One of the strengths of the ecotax reform is to obtain double dividend. First, the taxation of natural resources is a strong incentive to reduce their consumption. Contrary to the popular view of the entrepreneurs, while implementing ecotax reform, expenses «on the environment» do not become an additional burden that is administratively «put» on the manufacturing sector, but instead create an opportunity for modernization of enterprises. Second, since the growth of the «environmental» taxes is accompanied by a parallel reduction of taxes on labor and capital, the employer generally has the same expenditures as before, but receives an incentive to open new jobs and increase wages.


Ecolabor tax reform is currently being officially implemented in nine Western European countries (Denmark, Italy, Netherlands, Norway, the UK, Switzerland, Sweden and Finland). Belgium and Austria have not officially announced the implementation of ecotax reform, but actually changed their tax systems in favor of increasing environmental taxes and reducing labor taxation.

The scale of dividends received, was quite proportional to the scale of reform, and it was very different, depending on the strength of the political resistance to reform by large energy companies and others that are not interested in reform. For example, in Italy only 0.1% of the total tax burden was redistributed on pollution and resource flow as a result of the reform, while Denmark redistributed 6% «for the ecology» of the total amount of taxes.

The most telling is the experience of Germany where ecotax reform brought more than 20 billion euros of «green taxes» to the budget. Under the principle of «fiscal neutrality» 90% of them were used to reduce taxes on labour and personal income which resulted in the creation of 250,000 new jobs.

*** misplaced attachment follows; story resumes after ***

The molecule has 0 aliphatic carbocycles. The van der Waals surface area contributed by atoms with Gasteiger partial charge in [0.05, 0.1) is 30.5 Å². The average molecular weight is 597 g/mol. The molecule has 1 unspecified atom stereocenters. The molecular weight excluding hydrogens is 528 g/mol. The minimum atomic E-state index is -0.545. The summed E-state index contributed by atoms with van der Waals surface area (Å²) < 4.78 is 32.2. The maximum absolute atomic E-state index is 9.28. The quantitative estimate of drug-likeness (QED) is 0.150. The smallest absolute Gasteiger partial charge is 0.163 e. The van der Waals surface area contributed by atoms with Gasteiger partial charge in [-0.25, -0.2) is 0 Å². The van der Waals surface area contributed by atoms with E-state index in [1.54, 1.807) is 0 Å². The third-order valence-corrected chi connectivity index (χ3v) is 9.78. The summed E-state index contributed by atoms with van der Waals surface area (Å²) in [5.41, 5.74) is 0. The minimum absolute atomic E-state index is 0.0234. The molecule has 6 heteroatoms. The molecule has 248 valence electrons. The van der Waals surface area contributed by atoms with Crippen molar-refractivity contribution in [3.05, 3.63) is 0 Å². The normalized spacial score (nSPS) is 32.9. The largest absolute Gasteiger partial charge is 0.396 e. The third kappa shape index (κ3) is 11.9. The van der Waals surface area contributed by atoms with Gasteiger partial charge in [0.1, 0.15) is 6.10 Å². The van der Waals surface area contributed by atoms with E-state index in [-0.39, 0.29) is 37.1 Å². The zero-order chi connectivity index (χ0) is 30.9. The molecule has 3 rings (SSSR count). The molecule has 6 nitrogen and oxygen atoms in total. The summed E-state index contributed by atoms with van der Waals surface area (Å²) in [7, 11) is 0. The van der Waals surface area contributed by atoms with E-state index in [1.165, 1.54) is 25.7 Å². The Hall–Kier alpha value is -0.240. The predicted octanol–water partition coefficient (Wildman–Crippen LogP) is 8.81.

The UK was the first to introduce a tax on disposal and storage of waste, and at the expense of funds derived from this reduced the rate of deductions to the funds of compulsory social insurance. In total, 11 countries have implemented different scale redistribution of the tax burden. Taxes on the consumption of resources, especially energy, pollution (in particular the emissions of substances that affect the climate, the disposal and storage of waste) were implemented. The funds in all countries were used to compensate the reduction of taxes on labor, particularly income taxes, and contributions to pension funds and social security funds. Some of the funds were returned to entrepreneurs in the form of targeted grants for energy and resource savings. In most cases, it was possible not only to maintain the principle of «fiscal neutrality», but even to increase overall budget revenues while reducing the tax burden on the income of citizens and stimulating the creation of new jobs.


The degree of ecologization of the economy determines the level of the quality of life in the country. In 2010 in the list of top twenty leading countries in the quality of life, states that previously made concrete steps towards greening were included: Norway, Australia, New Zealand, USA, Ireland, Liechtenstein, the Netherlands, Canada, Sweden, Germany, Japan, Republic of Korea, Switzerland, France, Israel, Finland, Iceland, Belgium, Denmark, Spain. Post-Soviet countries have such positions in the ranking: Azerbaijan (67), Armenia (76), Belarus (61), Georgia (74), Kazakhstan (66), Kyrgyzstan (109), Latvia (48) Lithuania (44), Estonia (34), Moldova (99) Russia (65), Tajikistan (112), Turkmenistan (87), Uzbekistan (102), Ukraine (69). Although by the aggregate capital Ukraine is among twenty richest countries in the world.

If CIS countries want to be on par with the European Union, they shold not try to catch it up but run ahead. Therefore, it is necessary to provide a way to such a Europe as it will be in the years 2020–2030. The transition to a green economy through ecotax labor reform will create jobs, increase incomes, duration and quality of life.

Ecological modernization of the country by the transition to the green economy through the implementation of ecotax labor reform will help to unite the nation, form patriotic spirit and responsibility of citizens for the convenience of present and future generations.

Vladimir Kosterin, Head of the Risk Reduction Foundation (Swiss)